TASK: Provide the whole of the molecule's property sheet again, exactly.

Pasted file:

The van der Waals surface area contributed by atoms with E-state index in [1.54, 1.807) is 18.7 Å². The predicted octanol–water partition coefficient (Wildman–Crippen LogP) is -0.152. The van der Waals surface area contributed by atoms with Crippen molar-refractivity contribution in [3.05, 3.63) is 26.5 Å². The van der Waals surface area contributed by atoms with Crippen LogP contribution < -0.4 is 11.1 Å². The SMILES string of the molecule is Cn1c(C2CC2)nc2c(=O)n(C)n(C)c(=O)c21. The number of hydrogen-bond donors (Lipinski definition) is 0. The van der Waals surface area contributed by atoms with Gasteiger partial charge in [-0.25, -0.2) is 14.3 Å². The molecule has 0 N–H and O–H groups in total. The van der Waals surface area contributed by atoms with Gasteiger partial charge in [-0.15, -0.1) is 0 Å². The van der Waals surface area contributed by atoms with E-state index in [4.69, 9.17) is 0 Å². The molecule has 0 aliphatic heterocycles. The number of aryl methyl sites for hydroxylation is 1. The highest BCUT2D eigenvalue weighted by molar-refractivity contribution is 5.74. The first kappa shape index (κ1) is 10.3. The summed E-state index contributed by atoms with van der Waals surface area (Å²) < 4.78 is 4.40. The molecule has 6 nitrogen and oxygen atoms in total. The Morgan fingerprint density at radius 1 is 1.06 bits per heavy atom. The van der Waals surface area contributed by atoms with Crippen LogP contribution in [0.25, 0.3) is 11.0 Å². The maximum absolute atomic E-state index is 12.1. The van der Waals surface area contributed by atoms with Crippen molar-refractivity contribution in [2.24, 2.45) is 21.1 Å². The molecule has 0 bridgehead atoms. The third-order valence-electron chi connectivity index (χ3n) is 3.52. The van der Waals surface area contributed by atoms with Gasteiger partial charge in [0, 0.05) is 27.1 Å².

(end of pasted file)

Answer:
The van der Waals surface area contributed by atoms with E-state index in [1.54, 1.807) is 18.7 Å². The predicted octanol–water partition coefficient (Wildman–Crippen LogP) is -0.152. The van der Waals surface area contributed by atoms with Crippen molar-refractivity contribution in [3.05, 3.63) is 26.5 Å². The van der Waals surface area contributed by atoms with Crippen LogP contribution < -0.4 is 11.1 Å². The SMILES string of the molecule is Cn1c(C2CC2)nc2c(=O)n(C)n(C)c(=O)c21. The number of hydrogen-bond donors (Lipinski definition) is 0. The van der Waals surface area contributed by atoms with Gasteiger partial charge in [-0.25, -0.2) is 14.3 Å². The molecule has 0 N–H and O–H groups in total. The van der Waals surface area contributed by atoms with Gasteiger partial charge in [-0.15, -0.1) is 0 Å². The van der Waals surface area contributed by atoms with E-state index in [4.69, 9.17) is 0 Å². The molecule has 0 aliphatic heterocycles. The number of aryl methyl sites for hydroxylation is 1. The highest BCUT2D eigenvalue weighted by molar-refractivity contribution is 5.74. The first kappa shape index (κ1) is 10.3. The summed E-state index contributed by atoms with van der Waals surface area (Å²) < 4.78 is 4.40. The molecule has 6 nitrogen and oxygen atoms in total. The Morgan fingerprint density at radius 1 is 1.06 bits per heavy atom. The van der Waals surface area contributed by atoms with Crippen LogP contribution in [0.25, 0.3) is 11.0 Å². The maximum absolute atomic E-state index is 12.1. The van der Waals surface area contributed by atoms with Crippen molar-refractivity contribution in [2.24, 2.45) is 21.1 Å². The molecule has 0 bridgehead atoms. The third-order valence-electron chi connectivity index (χ3n) is 3.52. The van der Waals surface area contributed by atoms with Gasteiger partial charge in [0, 0.05) is 27.1 Å².